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ACHIEVE Leadership Success (part 3 of 8) Critique Never Criticize

American Idol judge Simon Cowell was known for his acidic criticism of the contestants all done in front of millions of viewers. If you’ve ever watched the show you know how bad you felt for the person as he tore them apart…publicly. Have you ever made a mistake? Ever been called on that mistake visibly, publicly for all to see? Sucked didn’t it? It’s humiliating, degrading, frightening in some cases you might be at a new job or in a new career because of the damage done to your ego or reputation. If you’re the leader doing the criticizing you’ll quickly be about as popular and respected as Simon…which is bad for a long career in most companies.

Sorry for that painful trip down bad memory lane, to a place you buried long ago, but that emotion is necessary for our discussion. The further up the leadership food chain we find ourselves, the more self-important some in our ranks feel…and the more license to dispense wounding criticism comes with that self-important attitude.

For the record, I make a lot of mistakes…really, I’m fun to watch just ask my team..and I DO NOT condone management’s right to criticize…ever. Critique, educate, teach, lead, correct, change behaviors…you bet…criticize, sorry not allowed. I also expect my team to critique me…how else will I get better?

Remember that painful place I took you two a couple of sentences ago…if that was painful for you, why should you have the right to create that moment and memory for anyone else? I work under a very simple rule…and I use it with my team and even with my kids: praise in public, critique in private. Oh yeah, there is no such thing as ‘constructive criticism’ either…criticism is DE-structive regardless of the fancy name you give it.

If you value your team, employees, staff, whatever you call them, and oh by the way I can tell in less than a minute the value you place on that group by the way you refer to them…you want them to be the best that they can be. Remember all of these people are your extended marketing department…if you don’t value them…why are you letting them take to the street wearing your uniform? So, assuming you truly do value them, why would you want to tear them down especially in public? Unless you are a drill sergeant you have no right…and even the military spends more time, money and effort building confidence and competence in their team, in boot camp and beyond, than they do during the first few weeks of boot camp which is used solely to get everyone to the same starting point. You have orientation for that.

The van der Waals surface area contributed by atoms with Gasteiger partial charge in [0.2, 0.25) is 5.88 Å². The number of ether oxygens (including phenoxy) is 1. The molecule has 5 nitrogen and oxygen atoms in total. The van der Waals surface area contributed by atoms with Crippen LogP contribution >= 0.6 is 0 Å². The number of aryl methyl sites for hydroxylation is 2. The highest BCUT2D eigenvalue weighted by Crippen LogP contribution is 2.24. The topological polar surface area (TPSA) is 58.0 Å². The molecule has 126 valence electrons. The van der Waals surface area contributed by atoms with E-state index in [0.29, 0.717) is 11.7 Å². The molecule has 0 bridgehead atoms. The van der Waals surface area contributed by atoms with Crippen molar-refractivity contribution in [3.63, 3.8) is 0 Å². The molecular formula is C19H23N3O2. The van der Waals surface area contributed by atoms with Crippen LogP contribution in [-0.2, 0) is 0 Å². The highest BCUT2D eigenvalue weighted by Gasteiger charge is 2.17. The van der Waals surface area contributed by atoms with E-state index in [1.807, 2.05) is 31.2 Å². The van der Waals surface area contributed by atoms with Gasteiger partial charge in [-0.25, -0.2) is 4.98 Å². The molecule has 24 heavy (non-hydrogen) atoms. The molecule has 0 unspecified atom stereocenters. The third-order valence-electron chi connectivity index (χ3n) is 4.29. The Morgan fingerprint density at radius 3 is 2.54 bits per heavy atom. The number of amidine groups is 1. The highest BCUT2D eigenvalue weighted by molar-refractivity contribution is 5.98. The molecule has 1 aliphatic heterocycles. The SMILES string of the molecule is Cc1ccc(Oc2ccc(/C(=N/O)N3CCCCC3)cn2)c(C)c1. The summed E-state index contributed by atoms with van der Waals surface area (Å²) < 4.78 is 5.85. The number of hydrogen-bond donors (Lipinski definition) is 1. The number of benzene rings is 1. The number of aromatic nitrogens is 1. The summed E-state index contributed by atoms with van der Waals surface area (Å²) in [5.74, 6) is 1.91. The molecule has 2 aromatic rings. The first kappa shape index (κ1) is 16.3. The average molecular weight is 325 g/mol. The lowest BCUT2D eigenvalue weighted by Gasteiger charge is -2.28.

Treat your team members the way you want to be treated…when they mess up, call them to the office, pull them aside in the apparatus bay and discuss the issue. THEY, as a person, are not the issue. Your critique should never be directed at them personally…you are discussing their action, inaction, attitude, speech or behavior…they are a person of value.

If you new at this or uncomfortable, in the beginning you can use the crutch of triangulating to the policies and procedure manual, other training or memorandums. After you’ve done this a few times you can simply start the discussion with “Hey (name), got a minute? I want to talk you about (issue).”

Here’s my discussion formula for the conversation once you’re in a private setting…

Say something positive to begin the conversation
Identify the issue and the behavior that required the meeting
Offer your comments and critique designed to help them correct and improve
Listen to their thoughts, comments and issues regarding the situation
[Agree to research, with a reply-by date] any items they bring up that need further review
Reinforce the way you want it handled in the future
Conclude the discussion, thank them for their time and shake hands making eye contact (not the creepy kind either)
Move on with your day and document the event just in case

You goal in the meeting is to call their attention to the behavior, reinforce the correct, expected behavior, listen to any concerns that they have…you can’t get them to listen and agree until they’ve been heard and conclude by reaching an agreement on expectations moving forward. I also always end the discussion standing next to them and concluding with a handshake…subliminally reinforcing the agreement we just made.

I’m sure that given the choice you’d prefer to have your mistakes discussed in private…you owe that your your team as well. Of course you should also look to publicly praise good behavior…for tips on that, search the back blog article…Becoming a 30-Second Hero…over time praising good behavior actually drastically changes the culture by organically cutting the amount of critiquing needed to run an awesome organization.

People prefer praise over being critiqued and looking for good is a whole lot more fun as the leader !!

What do you think? Share your thoughts!

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